[Beowulf] Striped file system with RAM disk.

Larry Stewart larry.stewart at sicortex.com
Sun Nov 25 11:30:52 EST 2007


Alan Louis Scheinine wrote:
>
>    There is a particular kind of application, single-client
> and serial process, for which a striped file system using
> RAM disk would be very useful.  Consider reading small
> blocks at random locations on a hard disk.  The latency
> of the HDD could be a few milliseconds.  Adding more HDD's
> does not solve the problem, unlike an application based on
> streaming.  Adding more disks and parallelizing the program
> could be a solution but sometimes there is no time
> to parallelize the program.
>
>    A possible solution is RAM disk.  But if we put, for example,
> 64 GB of RAM on a single computer then that computer becomes
> specialized and expensive, whereas the need for a huge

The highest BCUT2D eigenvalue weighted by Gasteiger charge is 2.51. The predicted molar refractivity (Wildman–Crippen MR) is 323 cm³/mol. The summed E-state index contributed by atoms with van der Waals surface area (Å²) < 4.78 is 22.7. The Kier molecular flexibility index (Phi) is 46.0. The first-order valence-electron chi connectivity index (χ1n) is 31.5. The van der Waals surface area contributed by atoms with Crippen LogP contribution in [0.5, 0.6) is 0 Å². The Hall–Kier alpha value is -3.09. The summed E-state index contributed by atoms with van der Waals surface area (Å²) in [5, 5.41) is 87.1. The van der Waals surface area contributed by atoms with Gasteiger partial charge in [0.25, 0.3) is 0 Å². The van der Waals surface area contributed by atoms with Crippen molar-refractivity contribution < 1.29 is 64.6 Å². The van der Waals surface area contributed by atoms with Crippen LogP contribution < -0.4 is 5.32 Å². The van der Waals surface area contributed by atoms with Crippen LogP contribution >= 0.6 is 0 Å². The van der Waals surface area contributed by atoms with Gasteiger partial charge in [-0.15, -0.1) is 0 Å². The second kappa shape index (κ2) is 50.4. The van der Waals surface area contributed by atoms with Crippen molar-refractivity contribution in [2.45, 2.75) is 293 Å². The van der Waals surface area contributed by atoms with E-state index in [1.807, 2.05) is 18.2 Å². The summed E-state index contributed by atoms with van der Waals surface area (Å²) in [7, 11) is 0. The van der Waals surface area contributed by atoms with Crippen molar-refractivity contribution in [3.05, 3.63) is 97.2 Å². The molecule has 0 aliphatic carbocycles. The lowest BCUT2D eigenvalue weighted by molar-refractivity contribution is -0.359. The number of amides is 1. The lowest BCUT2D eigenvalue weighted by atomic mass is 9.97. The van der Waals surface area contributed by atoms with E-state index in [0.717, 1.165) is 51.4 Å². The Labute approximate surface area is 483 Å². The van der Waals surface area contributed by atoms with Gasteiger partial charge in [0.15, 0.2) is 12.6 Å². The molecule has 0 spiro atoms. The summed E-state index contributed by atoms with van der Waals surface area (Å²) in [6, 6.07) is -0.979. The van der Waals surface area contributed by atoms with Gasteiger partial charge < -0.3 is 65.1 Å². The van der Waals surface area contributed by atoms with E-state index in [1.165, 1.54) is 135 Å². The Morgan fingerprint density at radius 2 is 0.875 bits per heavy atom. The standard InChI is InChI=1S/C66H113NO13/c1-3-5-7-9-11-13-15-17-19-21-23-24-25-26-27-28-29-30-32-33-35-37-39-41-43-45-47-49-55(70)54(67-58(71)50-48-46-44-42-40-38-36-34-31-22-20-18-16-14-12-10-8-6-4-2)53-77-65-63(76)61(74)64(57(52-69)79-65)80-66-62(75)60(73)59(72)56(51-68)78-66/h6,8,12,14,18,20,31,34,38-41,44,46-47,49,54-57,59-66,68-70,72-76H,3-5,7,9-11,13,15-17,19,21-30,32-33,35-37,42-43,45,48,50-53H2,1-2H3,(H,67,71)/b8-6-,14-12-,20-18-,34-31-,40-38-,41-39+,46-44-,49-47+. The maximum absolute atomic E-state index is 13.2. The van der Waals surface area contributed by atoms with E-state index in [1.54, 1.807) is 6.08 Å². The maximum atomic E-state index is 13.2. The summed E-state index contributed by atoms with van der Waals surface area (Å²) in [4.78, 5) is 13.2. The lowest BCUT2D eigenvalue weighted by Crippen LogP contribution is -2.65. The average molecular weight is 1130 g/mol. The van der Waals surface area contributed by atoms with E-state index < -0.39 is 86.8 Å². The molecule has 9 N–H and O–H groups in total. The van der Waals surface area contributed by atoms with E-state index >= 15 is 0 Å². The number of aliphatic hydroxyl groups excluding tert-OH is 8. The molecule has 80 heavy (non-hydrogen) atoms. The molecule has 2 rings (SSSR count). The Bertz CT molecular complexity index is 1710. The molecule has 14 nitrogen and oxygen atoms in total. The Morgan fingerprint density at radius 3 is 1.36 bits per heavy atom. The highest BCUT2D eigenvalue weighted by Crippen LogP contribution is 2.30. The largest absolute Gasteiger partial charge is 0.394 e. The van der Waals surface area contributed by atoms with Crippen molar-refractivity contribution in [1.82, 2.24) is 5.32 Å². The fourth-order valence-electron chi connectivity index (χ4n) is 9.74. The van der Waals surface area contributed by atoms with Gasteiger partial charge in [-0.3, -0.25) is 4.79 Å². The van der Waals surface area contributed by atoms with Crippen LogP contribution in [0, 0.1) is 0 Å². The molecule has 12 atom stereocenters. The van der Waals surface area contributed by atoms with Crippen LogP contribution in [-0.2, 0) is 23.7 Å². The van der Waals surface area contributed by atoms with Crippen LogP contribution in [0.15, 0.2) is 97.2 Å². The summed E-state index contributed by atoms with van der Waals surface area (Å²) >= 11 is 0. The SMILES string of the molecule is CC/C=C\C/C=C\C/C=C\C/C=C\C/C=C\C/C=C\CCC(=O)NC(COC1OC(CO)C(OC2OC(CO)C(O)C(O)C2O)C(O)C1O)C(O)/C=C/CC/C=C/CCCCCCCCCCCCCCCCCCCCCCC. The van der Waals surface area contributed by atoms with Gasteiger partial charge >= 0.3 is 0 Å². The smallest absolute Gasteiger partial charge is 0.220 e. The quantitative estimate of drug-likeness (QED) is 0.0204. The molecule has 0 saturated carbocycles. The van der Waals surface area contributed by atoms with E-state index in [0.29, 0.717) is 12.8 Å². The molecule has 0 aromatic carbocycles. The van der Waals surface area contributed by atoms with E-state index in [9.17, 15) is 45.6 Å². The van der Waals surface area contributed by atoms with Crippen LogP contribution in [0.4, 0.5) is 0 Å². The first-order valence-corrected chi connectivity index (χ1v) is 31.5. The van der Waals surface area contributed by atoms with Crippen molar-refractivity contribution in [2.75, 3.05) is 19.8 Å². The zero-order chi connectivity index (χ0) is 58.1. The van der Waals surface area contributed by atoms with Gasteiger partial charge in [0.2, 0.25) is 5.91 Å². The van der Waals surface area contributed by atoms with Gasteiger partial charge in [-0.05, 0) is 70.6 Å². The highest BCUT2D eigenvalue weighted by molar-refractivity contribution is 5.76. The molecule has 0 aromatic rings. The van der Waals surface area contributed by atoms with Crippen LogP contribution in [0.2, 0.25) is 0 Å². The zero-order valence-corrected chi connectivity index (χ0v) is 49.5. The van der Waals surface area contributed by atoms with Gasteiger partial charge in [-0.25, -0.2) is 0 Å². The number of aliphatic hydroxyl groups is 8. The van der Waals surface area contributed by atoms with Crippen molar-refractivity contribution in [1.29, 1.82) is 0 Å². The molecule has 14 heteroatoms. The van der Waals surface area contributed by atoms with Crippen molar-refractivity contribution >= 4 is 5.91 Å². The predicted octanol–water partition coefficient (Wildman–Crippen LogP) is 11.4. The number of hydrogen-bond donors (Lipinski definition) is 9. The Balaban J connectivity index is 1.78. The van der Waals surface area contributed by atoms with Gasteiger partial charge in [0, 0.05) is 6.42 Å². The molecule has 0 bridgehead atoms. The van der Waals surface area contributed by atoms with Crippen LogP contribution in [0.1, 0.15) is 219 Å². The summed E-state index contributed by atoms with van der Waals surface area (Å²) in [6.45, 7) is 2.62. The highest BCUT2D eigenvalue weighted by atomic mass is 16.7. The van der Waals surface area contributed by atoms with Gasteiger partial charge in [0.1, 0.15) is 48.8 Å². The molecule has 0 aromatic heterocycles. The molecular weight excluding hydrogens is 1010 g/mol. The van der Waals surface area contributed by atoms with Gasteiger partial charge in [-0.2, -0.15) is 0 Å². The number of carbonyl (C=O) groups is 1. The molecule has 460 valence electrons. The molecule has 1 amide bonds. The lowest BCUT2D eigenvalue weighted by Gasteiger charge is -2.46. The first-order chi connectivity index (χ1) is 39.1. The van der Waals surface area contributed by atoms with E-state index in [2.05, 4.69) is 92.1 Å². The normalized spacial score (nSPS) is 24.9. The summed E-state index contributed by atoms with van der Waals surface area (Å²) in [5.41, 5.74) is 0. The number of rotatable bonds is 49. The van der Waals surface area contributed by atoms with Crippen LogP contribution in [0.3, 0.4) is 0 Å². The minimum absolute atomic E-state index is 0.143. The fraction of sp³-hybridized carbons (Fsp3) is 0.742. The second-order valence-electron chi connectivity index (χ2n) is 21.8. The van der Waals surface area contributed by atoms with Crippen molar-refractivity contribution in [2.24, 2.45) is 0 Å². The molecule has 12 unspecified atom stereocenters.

> amount of RAM may be only temporary.  An alternative is to
> use a cluster of nodes, a typical Beowulf cluster.  For example,
> using a striped file system over 16 nodes where each node has 4 GB
> of RAM.  Each node would have a normal amount of RAM and yet
> could provide the aggregate storage of 64 GB when the need arises.
> While we have not yet created this configuration, I suppose
> that Gbit Ethernet could provide 100 microsecond latency and
> Infiniband or Myrinet could provide 10 microsecond latency.
> Much, much less than the seek time of a HDD.
>
>    The idea is so simple that I imagine it has already been done.
> I would be interested in learning from other sites that have
> used this method with a file system such as Lustre, PVFS2 or
> another.
>
> best regards,
> Alan Scheinine
>
We do this at SiCortex using Lustre as the parallel filesystem, with 
tmpfs as the "backing store".  The
marketing folks call it "FabriCache".  The folks at Argonne are working 
on doing the same thing
with PVFS2 on the SiCortex machine they have.  It works well for us, and 
should work pretty
well on traditional cluster hardware as well.

I think there is room to improve the idea as well, perhaps by using some 
kind of journalling to
disk, with coherent timestamps, so the striped journals could be 
correlated into a consistent
view, but we haven't worked on that.

-Larry

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